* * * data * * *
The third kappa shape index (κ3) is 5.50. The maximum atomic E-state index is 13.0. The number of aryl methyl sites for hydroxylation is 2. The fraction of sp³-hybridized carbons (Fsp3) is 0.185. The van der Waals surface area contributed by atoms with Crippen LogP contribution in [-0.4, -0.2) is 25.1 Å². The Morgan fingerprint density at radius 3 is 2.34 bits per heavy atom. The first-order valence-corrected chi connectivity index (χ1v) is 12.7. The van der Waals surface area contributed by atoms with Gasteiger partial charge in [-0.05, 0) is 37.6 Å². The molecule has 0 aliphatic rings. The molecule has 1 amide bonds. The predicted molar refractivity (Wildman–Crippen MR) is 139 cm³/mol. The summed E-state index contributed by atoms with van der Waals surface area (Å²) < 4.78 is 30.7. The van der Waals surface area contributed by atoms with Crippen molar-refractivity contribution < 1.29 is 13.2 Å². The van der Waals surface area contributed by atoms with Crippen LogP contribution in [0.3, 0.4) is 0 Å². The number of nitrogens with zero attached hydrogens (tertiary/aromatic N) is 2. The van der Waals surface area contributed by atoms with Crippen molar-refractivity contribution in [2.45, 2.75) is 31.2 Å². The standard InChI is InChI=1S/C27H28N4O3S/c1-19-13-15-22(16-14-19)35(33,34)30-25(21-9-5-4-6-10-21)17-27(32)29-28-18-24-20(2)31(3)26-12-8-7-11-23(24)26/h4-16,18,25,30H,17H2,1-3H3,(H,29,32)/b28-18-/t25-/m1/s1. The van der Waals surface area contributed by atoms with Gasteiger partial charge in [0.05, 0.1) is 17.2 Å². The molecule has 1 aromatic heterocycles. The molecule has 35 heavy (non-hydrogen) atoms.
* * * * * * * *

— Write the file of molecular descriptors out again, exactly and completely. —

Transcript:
The third kappa shape index (κ3) is 5.50. The maximum atomic E-state index is 13.0. The number of aryl methyl sites for hydroxylation is 2. The fraction of sp³-hybridized carbons (Fsp3) is 0.185. The van der Waals surface area contributed by atoms with Crippen LogP contribution in [-0.4, -0.2) is 25.1 Å². The Morgan fingerprint density at radius 3 is 2.34 bits per heavy atom. The first-order valence-corrected chi connectivity index (χ1v) is 12.7. The van der Waals surface area contributed by atoms with Gasteiger partial charge in [-0.05, 0) is 37.6 Å². The molecule has 0 aliphatic rings. The molecule has 1 amide bonds. The predicted molar refractivity (Wildman–Crippen MR) is 139 cm³/mol. The summed E-state index contributed by atoms with van der Waals surface area (Å²) < 4.78 is 30.7. The van der Waals surface area contributed by atoms with Crippen molar-refractivity contribution < 1.29 is 13.2 Å². The van der Waals surface area contributed by atoms with Crippen LogP contribution in [0.3, 0.4) is 0 Å². The number of nitrogens with zero attached hydrogens (tertiary/aromatic N) is 2. The van der Waals surface area contributed by atoms with Crippen molar-refractivity contribution in [2.45, 2.75) is 31.2 Å². The standard InChI is InChI=1S/C27H28N4O3S/c1-19-13-15-22(16-14-19)35(33,34)30-25(21-9-5-4-6-10-21)17-27(32)29-28-18-24-20(2)31(3)26-12-8-7-11-23(24)26/h4-16,18,25,30H,17H2,1-3H3,(H,29,32)/b28-18-/t25-/m1/s1. The van der Waals surface area contributed by atoms with Gasteiger partial charge in [0.05, 0.1) is 17.2 Å². The molecule has 1 aromatic heterocycles. The molecule has 35 heavy (non-hydrogen) atoms.